So there we have it. Common Core support is down. But if you don’t call it Common Core and you ask people what they want, they want something very Common Core-like. They still haven’t heard much about Common Core, and most of what they think they know is wrong. And they almost certainly aren’t as opposed as PDK finds them to be. That’s the state of play on Common Core polling as of now. Our poll, coming out in a couple weeks, will address some of the major gaps described above and contribute to a deeper understanding of the support for the standards.

[1] Disclosure: Along with David Plank and Julie Marsh, I’m one of the three main architects of this poll.

Tests are the worst! Or the best! No, the worst!

A new Quinnipiac poll is out today. As always, I think it’s best to take these polls not as single data points in favor of one particular position, but rather as part of a broad sea of often contradictory, incoherent evidence about what/whether the public thinks about education.

There are some interesting nuggets in here, and again fodder for both “sides” of current education reform debates. The teachers’ unions and their supporters will love that the poll finds voters support the teachers’ unions’ policies over Governor Cuomo’s by a substantial margin (note that Cuomo’s overall favorability rating is net positive, so the lack of support for his education policies is particularly strong; that said, I wonder how much people understand what his education policies even are). The reformsters will love that a majority thinks the number of charter schools in the state should be expanded. Nothing new here; support for charters in polls is almost always net positive.

What’s most interesting to me, though is a series of questions about standardized testing. To me, these questions make painfully apparent the utter lack of coherence (or, to put it much more charitably, the nuance) in the public’s views of testing. First, we have the question “Do you think teacher pay should or should not be based on how well their students perform on standardized tests?” The results here are a resounding NO, 69/28. Similar results for whether standardized tests should be used for teacher tenure. [1]

Then we have the question “How much should these tests count in a teacher evaluation: 100%, 75%, 50%, 25%, or not at all?” Now, you would imagine these results would be mostly “not at all,” since the very previous two questions folks said the results shouldn’t be used for pay or tenure. Nope! In fact, 49% of people say these tests should count 50% or more in teacher evaluation, and another 27% say 25%. Just one-fifth of respondents–21%–say not at all. Hardly an anti-test bunch, these voters.

And finally, we have the question “Do you think standardized tests are or are not an accurate way to measure how well students are learning?” At this point I guess you’d have to think that voters would say yes, since in the immediately preceding question 77% said these tests should count for teacher evaluation. But you’d be wrong again! 64% said that standardized tests were NOT an accurate way to measure how well students are learning.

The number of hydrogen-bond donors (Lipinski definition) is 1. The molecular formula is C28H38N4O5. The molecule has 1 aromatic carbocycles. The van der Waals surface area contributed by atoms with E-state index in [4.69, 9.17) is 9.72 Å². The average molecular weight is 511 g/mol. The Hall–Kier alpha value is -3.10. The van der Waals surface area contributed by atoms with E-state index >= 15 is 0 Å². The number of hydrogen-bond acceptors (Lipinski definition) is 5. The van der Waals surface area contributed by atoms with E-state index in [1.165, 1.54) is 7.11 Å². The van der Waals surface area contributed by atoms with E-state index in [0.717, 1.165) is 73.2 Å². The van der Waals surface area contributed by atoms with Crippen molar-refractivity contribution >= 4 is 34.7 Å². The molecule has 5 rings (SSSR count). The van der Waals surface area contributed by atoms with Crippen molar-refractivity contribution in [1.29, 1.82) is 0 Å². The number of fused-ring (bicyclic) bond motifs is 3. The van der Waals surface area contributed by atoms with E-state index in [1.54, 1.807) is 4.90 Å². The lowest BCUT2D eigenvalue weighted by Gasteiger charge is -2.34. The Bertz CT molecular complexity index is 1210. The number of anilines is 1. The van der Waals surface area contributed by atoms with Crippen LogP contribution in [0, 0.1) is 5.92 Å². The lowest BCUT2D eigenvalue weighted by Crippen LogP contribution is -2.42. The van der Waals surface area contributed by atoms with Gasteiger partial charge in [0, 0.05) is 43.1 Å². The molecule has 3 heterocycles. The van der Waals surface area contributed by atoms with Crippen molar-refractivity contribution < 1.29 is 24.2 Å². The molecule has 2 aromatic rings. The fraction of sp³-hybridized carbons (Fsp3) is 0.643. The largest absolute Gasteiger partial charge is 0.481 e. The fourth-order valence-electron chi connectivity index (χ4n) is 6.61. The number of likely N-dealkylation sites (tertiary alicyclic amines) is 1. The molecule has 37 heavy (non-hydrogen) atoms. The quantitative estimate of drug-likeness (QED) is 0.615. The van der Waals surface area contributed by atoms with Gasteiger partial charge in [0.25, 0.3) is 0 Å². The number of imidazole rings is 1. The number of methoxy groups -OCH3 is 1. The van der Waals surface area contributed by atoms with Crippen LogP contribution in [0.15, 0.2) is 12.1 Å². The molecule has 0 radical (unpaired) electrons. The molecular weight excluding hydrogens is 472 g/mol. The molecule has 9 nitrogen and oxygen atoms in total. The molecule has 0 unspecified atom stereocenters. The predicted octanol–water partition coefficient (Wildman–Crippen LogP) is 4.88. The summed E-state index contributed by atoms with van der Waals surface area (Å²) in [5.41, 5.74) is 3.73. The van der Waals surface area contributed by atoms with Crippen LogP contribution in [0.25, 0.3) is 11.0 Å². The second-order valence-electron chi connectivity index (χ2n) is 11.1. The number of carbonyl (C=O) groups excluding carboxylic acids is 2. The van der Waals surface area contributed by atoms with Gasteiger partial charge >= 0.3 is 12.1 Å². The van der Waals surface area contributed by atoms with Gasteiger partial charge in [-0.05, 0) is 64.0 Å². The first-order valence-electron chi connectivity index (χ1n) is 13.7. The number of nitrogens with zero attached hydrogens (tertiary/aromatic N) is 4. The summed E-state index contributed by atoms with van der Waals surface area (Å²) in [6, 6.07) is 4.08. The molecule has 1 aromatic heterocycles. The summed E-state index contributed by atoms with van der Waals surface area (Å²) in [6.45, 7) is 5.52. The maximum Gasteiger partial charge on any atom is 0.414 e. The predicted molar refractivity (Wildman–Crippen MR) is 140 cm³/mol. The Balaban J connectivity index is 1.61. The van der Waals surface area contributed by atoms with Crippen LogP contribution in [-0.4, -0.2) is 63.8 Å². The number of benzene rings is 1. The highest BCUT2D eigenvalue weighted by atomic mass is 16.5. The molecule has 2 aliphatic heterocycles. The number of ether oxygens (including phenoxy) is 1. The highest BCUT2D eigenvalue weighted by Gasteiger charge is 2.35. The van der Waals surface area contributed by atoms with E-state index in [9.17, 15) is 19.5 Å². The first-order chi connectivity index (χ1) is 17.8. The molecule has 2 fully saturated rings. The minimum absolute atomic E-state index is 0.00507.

So, tests are not an accurate way to measure student learning, but they should definitely count at least a quarter in teacher evaluations, but they shouldn’t count at all in tenure or pay decisions. Got it. Suffice it to say this is yet another example showing why it’s immensely problematic when people pick a single data point from one poll and use it in support of their existing position.

[1] Jacob Mishook, on Twitter, notes that these wordings could be construed to imply 100% reliance on standardized tests for these decisions, which is a fair point that might explain at least part of the very negative response.

Everyone’s got an opinion about everything

Okay, not everyone. And not everything. But surprisingly many people about surprisingly many things. This will be the first of many posts about public opinion polling data, something in which I have increasing interest (even if little technical expertise).

Today’s interesting nugget comes via NPR, which reports on a recent little exercise done by Public Policy Polling. It seems that after a random tweet from a TCU professor, PPP polled voters and found that they had stunningly negative views of this person (whom they could not possibly have heard of)–3% favorable to 20% unfavorable. The money quote:

The big lesson for Farris, who is already thinking about how she’ll work this experiment into her next political science class, is in “pseudo-opinions.”

“People will offer an opinion when they don’t actually have one,” she said. “There is social pressure to answer, and give some type of opinion, whether it’s right or wrong.”

There is a recent boom in public opinion polls on education, and I am willing to bet many of the same trends come into play. Despite their general lack of knowledge about education issues, Americans want to give their opinions. In particular, for example, polls suggest that Americans pretty strongly support local control and teachers while also supporting weakened labor protections and testing. I’m sure some of this support is real. But I’ll bet a good chunk of it is just pseudo-opinions. Hopefully well-crafted polling and research can be used to help discern the difference.